Ask The Experts: Why is My Child Unwell Again?

It's a common occurrence: a child starts attending nursery and just as they’re settling into the new routine, the high temperature, cough and runny nose starts. Illnesses in early childhood are often frequent, but what if a child seems to be continually unwell? Should parents be worried?
Ask The Experts: Why is My Child Unwell Again?
By Susan Roberts
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It's a common occurrence: a child starts attending nursery and just as they’re settling into the new routine, the high temperature, cough and runny nose starts. Illnesses in early childhood are often frequent, but what if a child seems to be continually unwell? Should parents be worried?

One parent, dealing with exactly this situation, wrote in for advice from our experts. We spoke to Dr Syed Rais Ahmed, paediatrics specialist at kidsFIRST and familyFIRST Medical Centers, for his guidance. 

Dear Experts,

Since starting nursery in September, our two-year-old son has been repeatedly unwell with coughs and colds. Although he had often mingled with other children before starting nursery, he was rarely ever unwell like this. In the two months since he started attending nursery, he has been ill four times, with the last episode lasting for over a week. Why is this happening, and should I be concerned? Is this just something we have to go through, and if so, how long will it last? 

Concerned Mum and Dad

Dear Concerned Mum and Dad,

Coughs and colds are the most common childhood illnesses. It’s very normal for a young child, especially under five years of age, to have between four and six episodes of cough and cold per year, however, most of these episodes are concentrated in the months of winter between September and March. Some of these infections can get complicated, but the vast majority, about 80 to 90%, are self-limiting illnesses. They do not require more than symptomatic treatment. 

Children not going to nursery, who do not have young siblings going to school or nursery, have a much lower rate of infection. For those who are going to nursery themselves or who have a sibling who is going, it is quite common to catch repeated infections.

The younger the child, the more likely they will catch an infection. This is not because there is anything wrong with their immune system, it is primarily because their immune system is simply young. Just as a child is not physically very strong and grows as they get older, similarly a child’s immune system is not very strong and will face challenges to deal with infections. This is very normal.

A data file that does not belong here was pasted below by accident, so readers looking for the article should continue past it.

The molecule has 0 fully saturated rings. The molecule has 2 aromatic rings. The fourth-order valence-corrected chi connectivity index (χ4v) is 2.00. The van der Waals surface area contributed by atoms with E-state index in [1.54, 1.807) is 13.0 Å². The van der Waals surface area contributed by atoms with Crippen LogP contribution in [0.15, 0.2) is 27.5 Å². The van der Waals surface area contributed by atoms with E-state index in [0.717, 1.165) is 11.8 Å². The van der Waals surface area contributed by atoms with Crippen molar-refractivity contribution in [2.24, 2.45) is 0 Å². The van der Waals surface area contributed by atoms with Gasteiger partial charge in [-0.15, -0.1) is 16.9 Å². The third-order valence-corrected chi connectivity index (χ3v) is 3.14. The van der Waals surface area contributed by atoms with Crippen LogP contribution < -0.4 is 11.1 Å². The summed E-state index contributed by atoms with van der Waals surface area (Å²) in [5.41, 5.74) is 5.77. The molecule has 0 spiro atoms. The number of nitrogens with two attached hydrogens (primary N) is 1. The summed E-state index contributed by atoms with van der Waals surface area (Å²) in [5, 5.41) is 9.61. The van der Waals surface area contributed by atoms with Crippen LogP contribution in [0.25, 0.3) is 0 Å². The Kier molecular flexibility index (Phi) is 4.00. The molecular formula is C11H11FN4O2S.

Over the past few weeks, the numbers of infections have certainly been very high. There is nothing unusual about this, as we have over protected ourselves for the past two years. It’s a little bit of pay back time with interest, it seems. Most of these recent infections are self-limiting. Most children will have these illnesses for under a week, with a fever for 3 to 5 days or even less, and will get better. However, other symptoms such as coughing or a runny nose could take 2 weeks or a little more to resolve.

The challenge is that for many children, before the infection is even over, they will get a second episode. For a parent, it seems like one long, continuous sickness but in reality, most of these children have actually had two or three infections. 

So how do you differentiate between a child who might have an underlying immune problem and one who is simply young and has a young immune system? The best way to differentiate is that there would be some periods of normal health. In addition, over a period of three to six months, it should not affect their growth and development. Although the weight might be static or even drop for a short period, as soon as they get better, the weight should increase. For parents who see height that slows down or weight that drops and doesn’t return to normal, it is important that they see a paediatrician. 

Repeat illness does not necessarily reflect on the hygiene of the nursery. A lot of infections have an incubation period, where the child has the infection but does not show symptoms. In this incubation period, some children are infectious, but the unknowing parent sends them to nursery, where infection can then spread. Of course, this is not the parent's fault as they are not aware of the infection. 

Overall, this is a relatively intense winter for illness. I think this is because of our recent lockdowns and avoidance of exposure. This will pass and we should get back to normal. 


Dr Syed Rais Ahmed has over 30 years of experience in pediatrics and neonatology, and is a general pediatrician at kidsFIRST and familyFIRST Medical Centers. He is a member of the Royal College of Physicians (UK) and a Fellow of Royal College of Pediatrics and Child Health (UK). Dr Ahmed worked as consultant pediatrician and Neonatologist for over 10 years in the UK before working as specialist pediatrician in City, American, and Medcare Hospitals in Dubai.

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